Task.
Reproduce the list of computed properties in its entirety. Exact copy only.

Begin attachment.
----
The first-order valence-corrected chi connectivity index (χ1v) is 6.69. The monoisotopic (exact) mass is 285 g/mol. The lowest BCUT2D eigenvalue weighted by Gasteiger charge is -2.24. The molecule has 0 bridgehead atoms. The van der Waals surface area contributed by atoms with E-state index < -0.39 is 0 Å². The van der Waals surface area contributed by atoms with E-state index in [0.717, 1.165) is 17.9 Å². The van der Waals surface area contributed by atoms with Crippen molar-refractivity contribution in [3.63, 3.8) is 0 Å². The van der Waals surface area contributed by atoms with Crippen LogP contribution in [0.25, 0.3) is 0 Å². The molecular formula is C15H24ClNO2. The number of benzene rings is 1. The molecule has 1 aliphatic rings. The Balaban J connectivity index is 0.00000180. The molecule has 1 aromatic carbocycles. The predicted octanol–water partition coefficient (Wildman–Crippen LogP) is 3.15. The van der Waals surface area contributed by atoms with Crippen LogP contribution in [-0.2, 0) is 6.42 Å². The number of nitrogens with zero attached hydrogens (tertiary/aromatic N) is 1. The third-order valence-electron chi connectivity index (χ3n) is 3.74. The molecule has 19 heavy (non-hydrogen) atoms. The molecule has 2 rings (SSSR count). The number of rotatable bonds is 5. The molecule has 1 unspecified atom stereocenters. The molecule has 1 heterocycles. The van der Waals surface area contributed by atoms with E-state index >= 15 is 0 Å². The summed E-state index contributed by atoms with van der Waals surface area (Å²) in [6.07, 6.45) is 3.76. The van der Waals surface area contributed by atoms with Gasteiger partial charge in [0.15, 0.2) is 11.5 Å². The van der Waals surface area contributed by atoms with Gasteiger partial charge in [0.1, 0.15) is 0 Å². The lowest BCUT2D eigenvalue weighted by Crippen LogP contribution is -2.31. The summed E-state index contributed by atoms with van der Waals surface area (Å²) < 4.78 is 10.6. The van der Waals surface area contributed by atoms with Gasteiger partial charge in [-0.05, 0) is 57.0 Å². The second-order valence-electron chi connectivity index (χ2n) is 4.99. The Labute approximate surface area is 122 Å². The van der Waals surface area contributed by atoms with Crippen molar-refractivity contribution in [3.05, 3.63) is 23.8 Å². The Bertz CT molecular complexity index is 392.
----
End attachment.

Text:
The first-order valence-corrected chi connectivity index (χ1v) is 6.69. The monoisotopic (exact) mass is 285 g/mol. The lowest BCUT2D eigenvalue weighted by Gasteiger charge is -2.24. The molecule has 0 bridgehead atoms. The van der Waals surface area contributed by atoms with E-state index < -0.39 is 0 Å². The van der Waals surface area contributed by atoms with E-state index in [0.717, 1.165) is 17.9 Å². The van der Waals surface area contributed by atoms with Crippen molar-refractivity contribution in [3.63, 3.8) is 0 Å². The van der Waals surface area contributed by atoms with Crippen LogP contribution in [0.25, 0.3) is 0 Å². The molecular formula is C15H24ClNO2. The number of benzene rings is 1. The molecule has 1 aliphatic rings. The Balaban J connectivity index is 0.00000180. The molecule has 1 aromatic carbocycles. The predicted octanol–water partition coefficient (Wildman–Crippen LogP) is 3.15. The van der Waals surface area contributed by atoms with Crippen LogP contribution in [-0.2, 0) is 6.42 Å². The number of nitrogens with zero attached hydrogens (tertiary/aromatic N) is 1. The third-order valence-electron chi connectivity index (χ3n) is 3.74. The molecule has 19 heavy (non-hydrogen) atoms. The molecule has 2 rings (SSSR count). The number of rotatable bonds is 5. The molecule has 1 unspecified atom stereocenters. The molecule has 1 heterocycles. The van der Waals surface area contributed by atoms with E-state index >= 15 is 0 Å². The summed E-state index contributed by atoms with van der Waals surface area (Å²) in [6.07, 6.45) is 3.76. The van der Waals surface area contributed by atoms with Gasteiger partial charge in [0.15, 0.2) is 11.5 Å². The van der Waals surface area contributed by atoms with Gasteiger partial charge in [0.1, 0.15) is 0 Å². The lowest BCUT2D eigenvalue weighted by Crippen LogP contribution is -2.31. The summed E-state index contributed by atoms with van der Waals surface area (Å²) < 4.78 is 10.6. The van der Waals surface area contributed by atoms with Gasteiger partial charge in [-0.05, 0) is 57.0 Å². The second-order valence-electron chi connectivity index (χ2n) is 4.99. The Labute approximate surface area is 122 Å². The van der Waals surface area contributed by atoms with Crippen molar-refractivity contribution in [3.05, 3.63) is 23.8 Å². The Bertz CT molecular complexity index is 392.